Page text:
There are more engineering jobs available in the U.S. than there are engineers to fill those positions. This means big career advancement opportunities. Obtaining your Professional Engineer designation is a major step in your career progress in the field.

The Principles and Practice of Engineering Exam, otherwise known at the PE Exam, which stands for Professional Engineer, is an 8-hour long examination that is offered twice a year and determines whether or not you can be classified as a professional engineer. 

Our team at Testing.org analyzed all available information from the National Council of Examiners for Engineering and Surveying (NCEES) from 2014-2019 to break down the odds of passing, why some students pass and others don’t, as well as what it means if you wind up unsuccessful on the test. 

Key Takeaways From Our Analysis

  • Only 50% of engineers become licensed Professional Engineers.
  • The first time pass rate across all disciplines is 65%.
  • Architectural had the highest first-time pass rate and Structural had the lowest.
  • If you have to take the test again your baseline odds of passing decrease to only 35%.
  • Civil has the highest volume of test-takers overall with close to average pass rates.
  • Test takers with 4 years of professional experience tend to pass at a higher rate, than those with less experience.
  • If you plan to take the PE exam soon, make sure you do everything you can to pass on the first try. Free and paid resources are available for you to prepare for the PE exam.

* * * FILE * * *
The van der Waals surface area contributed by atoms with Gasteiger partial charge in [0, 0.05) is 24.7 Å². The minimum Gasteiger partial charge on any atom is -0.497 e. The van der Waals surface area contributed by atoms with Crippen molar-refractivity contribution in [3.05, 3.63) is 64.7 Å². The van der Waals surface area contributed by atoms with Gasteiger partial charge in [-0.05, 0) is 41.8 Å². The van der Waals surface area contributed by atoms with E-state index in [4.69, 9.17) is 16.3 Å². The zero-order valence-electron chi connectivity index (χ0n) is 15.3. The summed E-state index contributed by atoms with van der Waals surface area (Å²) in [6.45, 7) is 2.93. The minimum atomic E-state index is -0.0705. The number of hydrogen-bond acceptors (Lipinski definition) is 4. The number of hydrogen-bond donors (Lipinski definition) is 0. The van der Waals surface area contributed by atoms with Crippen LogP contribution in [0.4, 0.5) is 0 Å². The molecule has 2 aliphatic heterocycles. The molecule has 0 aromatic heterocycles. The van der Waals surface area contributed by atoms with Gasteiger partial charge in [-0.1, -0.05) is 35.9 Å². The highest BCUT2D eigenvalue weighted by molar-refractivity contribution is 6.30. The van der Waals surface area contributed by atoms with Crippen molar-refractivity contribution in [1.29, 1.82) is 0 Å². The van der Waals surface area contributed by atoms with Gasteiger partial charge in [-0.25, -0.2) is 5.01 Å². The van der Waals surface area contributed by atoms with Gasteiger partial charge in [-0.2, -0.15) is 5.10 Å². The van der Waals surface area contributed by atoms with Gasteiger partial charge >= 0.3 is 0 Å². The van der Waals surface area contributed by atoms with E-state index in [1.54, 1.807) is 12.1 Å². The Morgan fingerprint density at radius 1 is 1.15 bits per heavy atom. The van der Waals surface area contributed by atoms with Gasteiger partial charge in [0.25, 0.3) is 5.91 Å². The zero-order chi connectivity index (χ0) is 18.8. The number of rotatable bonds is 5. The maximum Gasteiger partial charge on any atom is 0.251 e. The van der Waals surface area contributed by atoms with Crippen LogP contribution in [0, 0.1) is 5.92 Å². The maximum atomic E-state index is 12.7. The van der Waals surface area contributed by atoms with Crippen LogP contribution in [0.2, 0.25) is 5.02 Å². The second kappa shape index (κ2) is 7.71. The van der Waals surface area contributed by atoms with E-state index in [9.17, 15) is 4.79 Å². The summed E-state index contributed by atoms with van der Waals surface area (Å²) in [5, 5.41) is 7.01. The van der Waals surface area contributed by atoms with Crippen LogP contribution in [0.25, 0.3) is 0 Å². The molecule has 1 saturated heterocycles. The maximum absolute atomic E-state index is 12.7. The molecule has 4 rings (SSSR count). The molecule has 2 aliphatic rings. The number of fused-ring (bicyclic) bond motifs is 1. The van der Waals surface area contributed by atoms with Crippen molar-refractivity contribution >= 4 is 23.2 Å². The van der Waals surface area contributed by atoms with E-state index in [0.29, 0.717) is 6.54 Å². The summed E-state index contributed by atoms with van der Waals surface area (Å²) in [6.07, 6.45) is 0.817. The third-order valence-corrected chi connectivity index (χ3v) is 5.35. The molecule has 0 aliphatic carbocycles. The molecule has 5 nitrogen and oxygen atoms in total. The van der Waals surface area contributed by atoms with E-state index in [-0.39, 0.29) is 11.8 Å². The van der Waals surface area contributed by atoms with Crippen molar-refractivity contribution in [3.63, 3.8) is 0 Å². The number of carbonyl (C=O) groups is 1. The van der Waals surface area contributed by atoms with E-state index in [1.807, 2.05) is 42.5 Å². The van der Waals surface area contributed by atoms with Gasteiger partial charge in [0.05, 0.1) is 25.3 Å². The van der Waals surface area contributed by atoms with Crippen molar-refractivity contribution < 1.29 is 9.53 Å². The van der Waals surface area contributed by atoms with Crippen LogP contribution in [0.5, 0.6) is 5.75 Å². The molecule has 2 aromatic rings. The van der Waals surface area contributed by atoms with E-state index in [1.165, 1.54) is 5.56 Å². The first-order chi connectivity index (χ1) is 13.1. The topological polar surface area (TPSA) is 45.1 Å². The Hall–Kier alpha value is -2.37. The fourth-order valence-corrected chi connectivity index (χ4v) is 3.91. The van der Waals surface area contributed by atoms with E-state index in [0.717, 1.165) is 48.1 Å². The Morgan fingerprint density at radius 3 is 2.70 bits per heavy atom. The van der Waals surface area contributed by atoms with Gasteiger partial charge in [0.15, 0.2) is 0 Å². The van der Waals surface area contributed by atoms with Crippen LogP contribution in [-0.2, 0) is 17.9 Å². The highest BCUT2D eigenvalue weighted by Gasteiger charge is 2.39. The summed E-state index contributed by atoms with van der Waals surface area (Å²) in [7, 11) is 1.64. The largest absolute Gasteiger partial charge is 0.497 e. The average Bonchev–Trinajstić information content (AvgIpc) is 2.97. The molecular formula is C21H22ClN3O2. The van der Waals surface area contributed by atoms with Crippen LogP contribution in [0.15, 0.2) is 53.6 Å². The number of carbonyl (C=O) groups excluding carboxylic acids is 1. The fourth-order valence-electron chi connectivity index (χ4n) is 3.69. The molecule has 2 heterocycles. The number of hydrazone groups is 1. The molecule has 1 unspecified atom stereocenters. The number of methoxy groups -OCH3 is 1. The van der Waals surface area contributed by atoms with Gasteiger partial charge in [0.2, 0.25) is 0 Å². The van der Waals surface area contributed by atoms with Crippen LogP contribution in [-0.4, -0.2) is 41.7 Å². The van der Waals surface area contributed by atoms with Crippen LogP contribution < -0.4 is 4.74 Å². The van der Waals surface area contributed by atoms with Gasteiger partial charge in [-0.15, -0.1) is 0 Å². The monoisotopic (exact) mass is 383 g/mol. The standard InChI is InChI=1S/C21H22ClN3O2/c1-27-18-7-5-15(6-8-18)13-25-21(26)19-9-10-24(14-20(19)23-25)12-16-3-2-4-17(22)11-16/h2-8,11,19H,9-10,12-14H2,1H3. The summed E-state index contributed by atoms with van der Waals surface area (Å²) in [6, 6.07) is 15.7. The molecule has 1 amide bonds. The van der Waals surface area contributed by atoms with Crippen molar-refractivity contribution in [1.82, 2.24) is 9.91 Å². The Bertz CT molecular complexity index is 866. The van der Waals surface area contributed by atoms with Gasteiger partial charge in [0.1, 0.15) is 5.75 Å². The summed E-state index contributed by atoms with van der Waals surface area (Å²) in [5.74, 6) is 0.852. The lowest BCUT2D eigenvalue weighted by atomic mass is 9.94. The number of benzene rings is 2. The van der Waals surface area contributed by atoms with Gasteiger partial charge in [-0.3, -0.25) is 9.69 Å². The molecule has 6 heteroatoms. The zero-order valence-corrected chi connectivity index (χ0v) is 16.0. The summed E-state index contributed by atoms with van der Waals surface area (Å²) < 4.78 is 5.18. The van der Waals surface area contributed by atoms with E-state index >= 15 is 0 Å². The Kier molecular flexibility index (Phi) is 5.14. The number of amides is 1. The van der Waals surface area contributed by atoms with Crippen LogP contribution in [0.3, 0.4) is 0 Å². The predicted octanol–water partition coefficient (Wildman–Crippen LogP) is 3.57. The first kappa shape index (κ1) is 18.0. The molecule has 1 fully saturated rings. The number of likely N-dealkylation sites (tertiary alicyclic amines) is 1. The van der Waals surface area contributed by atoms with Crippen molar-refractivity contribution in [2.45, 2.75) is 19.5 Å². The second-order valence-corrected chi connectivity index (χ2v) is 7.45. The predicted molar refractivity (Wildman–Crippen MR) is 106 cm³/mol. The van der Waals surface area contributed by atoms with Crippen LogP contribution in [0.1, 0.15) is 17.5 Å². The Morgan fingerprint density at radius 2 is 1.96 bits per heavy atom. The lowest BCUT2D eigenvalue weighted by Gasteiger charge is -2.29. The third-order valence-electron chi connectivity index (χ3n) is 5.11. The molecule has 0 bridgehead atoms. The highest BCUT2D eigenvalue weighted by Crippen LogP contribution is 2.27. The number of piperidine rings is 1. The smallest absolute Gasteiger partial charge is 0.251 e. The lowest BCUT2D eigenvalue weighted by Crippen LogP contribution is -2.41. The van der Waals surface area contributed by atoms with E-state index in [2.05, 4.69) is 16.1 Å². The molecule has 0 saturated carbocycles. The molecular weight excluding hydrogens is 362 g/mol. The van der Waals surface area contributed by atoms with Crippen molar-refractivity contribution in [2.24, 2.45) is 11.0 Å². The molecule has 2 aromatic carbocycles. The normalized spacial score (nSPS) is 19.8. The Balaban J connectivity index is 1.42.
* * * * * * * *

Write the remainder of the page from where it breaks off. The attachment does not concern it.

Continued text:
PE Exam Statistics and Pass Rates

According to nspe.org, approximately 25,000 engineers take the PE Exam each year, with an aggregate pass rate of 50 percent. To give you perspective, this is about the same percentage of students who are accepted to dental school after taking the DAT, so it is a pretty difficult test to pass. 

The data in the infographic below was compiled from NCEES’s annual report, and illustrates different pass rates in a variety of different mediums. 

Finding #1: Pass On The First Try

What we found is that an overwhelming amount of students who pass, do so on their first try. Students who don’t pass the first time either choose not to retake the test, or don’t pass it the second time around. You can take the test as many times as you’d like, but can only take it twice a year; so it’s not like you can schedule another test a month after you fail the first one. 

Finding #2: Different Disciplines Have Different Pass Rates

Another variable on the pass rates is the discipline in which you are taking the test. There are 17 different disciplines and 17 different discipline-specific tests. Some disciplines have multiple tests. That makes the PE exam, unlike other standardized tests which are uniform for all those who take it. As you can see in the graphic, the Architectural and Industrial & Systems tests have the highest first-time pass rates of 76 percent, whereas the Structural discipline has the lowest first-time pass rate of 43 percent.  

Finding #3: The Sweet Spot Is 4 Years Of Experience

Traditionally you can take the PE Exam after passing the FE Exam and gaining four years of supervised experience. Starting in 2005, states began allowing students to take the exams before their four years of experience was completed, but we have seen in our research that students with the recommended length of the experience tend to do better on the exam. As you can see in the chart below, there is a roughly 10 percent increase in the pass rate from 0 to 4 years of experience. However, there is a fifteen percent drop from 4 years of experience, to 6, and it continues to get worse as time passes.